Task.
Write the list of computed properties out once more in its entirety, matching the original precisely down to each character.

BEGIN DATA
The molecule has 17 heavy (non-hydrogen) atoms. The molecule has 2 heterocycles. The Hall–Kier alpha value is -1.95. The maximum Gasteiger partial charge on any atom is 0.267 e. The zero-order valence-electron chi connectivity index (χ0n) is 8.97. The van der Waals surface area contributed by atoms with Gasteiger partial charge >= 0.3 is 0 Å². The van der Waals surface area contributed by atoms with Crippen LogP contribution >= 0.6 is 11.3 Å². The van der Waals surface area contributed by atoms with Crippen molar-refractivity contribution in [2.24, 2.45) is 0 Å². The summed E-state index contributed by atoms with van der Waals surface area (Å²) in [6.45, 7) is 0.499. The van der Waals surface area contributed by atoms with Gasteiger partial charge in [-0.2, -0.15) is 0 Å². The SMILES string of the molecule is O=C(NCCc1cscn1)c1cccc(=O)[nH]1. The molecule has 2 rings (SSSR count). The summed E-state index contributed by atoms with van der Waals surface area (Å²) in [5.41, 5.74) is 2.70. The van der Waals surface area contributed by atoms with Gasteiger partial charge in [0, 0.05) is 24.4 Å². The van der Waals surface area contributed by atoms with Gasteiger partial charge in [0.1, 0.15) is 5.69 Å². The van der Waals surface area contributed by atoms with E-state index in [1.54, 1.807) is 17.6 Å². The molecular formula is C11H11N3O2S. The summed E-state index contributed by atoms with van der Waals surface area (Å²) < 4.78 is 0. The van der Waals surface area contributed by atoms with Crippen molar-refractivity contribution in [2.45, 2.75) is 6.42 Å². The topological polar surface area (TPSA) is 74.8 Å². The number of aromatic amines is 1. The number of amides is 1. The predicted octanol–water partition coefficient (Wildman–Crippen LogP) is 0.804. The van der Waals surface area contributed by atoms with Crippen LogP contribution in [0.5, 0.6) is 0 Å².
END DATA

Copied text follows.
The molecule has 17 heavy (non-hydrogen) atoms. The molecule has 2 heterocycles. The Hall–Kier alpha value is -1.95. The maximum Gasteiger partial charge on any atom is 0.267 e. The zero-order valence-electron chi connectivity index (χ0n) is 8.97. The van der Waals surface area contributed by atoms with Gasteiger partial charge >= 0.3 is 0 Å². The van der Waals surface area contributed by atoms with Crippen LogP contribution >= 0.6 is 11.3 Å². The van der Waals surface area contributed by atoms with Crippen molar-refractivity contribution in [2.24, 2.45) is 0 Å². The summed E-state index contributed by atoms with van der Waals surface area (Å²) in [6.45, 7) is 0.499. The van der Waals surface area contributed by atoms with Gasteiger partial charge in [-0.2, -0.15) is 0 Å². The SMILES string of the molecule is O=C(NCCc1cscn1)c1cccc(=O)[nH]1. The molecule has 2 rings (SSSR count). The summed E-state index contributed by atoms with van der Waals surface area (Å²) in [5.41, 5.74) is 2.70. The van der Waals surface area contributed by atoms with Gasteiger partial charge in [0, 0.05) is 24.4 Å². The van der Waals surface area contributed by atoms with Gasteiger partial charge in [0.1, 0.15) is 5.69 Å². The van der Waals surface area contributed by atoms with E-state index in [1.54, 1.807) is 17.6 Å². The molecular formula is C11H11N3O2S. The summed E-state index contributed by atoms with van der Waals surface area (Å²) < 4.78 is 0. The van der Waals surface area contributed by atoms with Crippen molar-refractivity contribution in [2.45, 2.75) is 6.42 Å². The topological polar surface area (TPSA) is 74.8 Å². The number of aromatic amines is 1. The number of amides is 1. The predicted octanol–water partition coefficient (Wildman–Crippen LogP) is 0.804. The van der Waals surface area contributed by atoms with Crippen LogP contribution in [0.5, 0.6) is 0 Å².